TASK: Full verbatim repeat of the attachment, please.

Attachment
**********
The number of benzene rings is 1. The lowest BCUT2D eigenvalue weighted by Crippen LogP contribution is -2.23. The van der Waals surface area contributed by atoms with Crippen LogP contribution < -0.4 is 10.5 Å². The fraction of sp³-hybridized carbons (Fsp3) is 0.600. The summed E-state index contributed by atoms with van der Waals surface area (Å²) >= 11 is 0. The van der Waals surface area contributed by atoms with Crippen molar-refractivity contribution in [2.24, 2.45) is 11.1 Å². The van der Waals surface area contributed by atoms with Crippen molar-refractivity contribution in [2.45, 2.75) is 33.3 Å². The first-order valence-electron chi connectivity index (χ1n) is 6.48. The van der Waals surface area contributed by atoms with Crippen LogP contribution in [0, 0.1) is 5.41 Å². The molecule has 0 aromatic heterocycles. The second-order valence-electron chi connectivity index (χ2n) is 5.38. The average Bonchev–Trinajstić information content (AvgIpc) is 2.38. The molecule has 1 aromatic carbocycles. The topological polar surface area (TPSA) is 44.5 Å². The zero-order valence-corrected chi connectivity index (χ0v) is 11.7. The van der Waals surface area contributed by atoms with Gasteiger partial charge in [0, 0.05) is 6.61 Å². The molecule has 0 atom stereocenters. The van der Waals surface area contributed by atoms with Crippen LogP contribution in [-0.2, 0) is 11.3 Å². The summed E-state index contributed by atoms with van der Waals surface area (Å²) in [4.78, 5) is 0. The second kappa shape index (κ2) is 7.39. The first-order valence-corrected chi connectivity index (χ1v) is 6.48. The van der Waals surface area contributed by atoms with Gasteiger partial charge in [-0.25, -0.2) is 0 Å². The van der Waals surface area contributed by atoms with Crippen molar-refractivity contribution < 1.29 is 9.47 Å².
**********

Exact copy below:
The number of benzene rings is 1. The lowest BCUT2D eigenvalue weighted by Crippen LogP contribution is -2.23. The van der Waals surface area contributed by atoms with Crippen LogP contribution < -0.4 is 10.5 Å². The fraction of sp³-hybridized carbons (Fsp3) is 0.600. The summed E-state index contributed by atoms with van der Waals surface area (Å²) >= 11 is 0. The van der Waals surface area contributed by atoms with Crippen molar-refractivity contribution in [2.24, 2.45) is 11.1 Å². The van der Waals surface area contributed by atoms with Crippen molar-refractivity contribution in [2.45, 2.75) is 33.3 Å². The first-order valence-electron chi connectivity index (χ1n) is 6.48. The van der Waals surface area contributed by atoms with Crippen LogP contribution in [0, 0.1) is 5.41 Å². The molecule has 0 aromatic heterocycles. The second-order valence-electron chi connectivity index (χ2n) is 5.38. The average Bonchev–Trinajstić information content (AvgIpc) is 2.38. The molecule has 1 aromatic carbocycles. The topological polar surface area (TPSA) is 44.5 Å². The zero-order valence-corrected chi connectivity index (χ0v) is 11.7. The van der Waals surface area contributed by atoms with Gasteiger partial charge in [0, 0.05) is 6.61 Å². The molecule has 0 atom stereocenters. The van der Waals surface area contributed by atoms with Crippen LogP contribution in [-0.2, 0) is 11.3 Å². The summed E-state index contributed by atoms with van der Waals surface area (Å²) in [4.78, 5) is 0. The second kappa shape index (κ2) is 7.39. The first-order valence-corrected chi connectivity index (χ1v) is 6.48. The van der Waals surface area contributed by atoms with Gasteiger partial charge in [-0.25, -0.2) is 0 Å². The van der Waals surface area contributed by atoms with Crippen molar-refractivity contribution < 1.29 is 9.47 Å².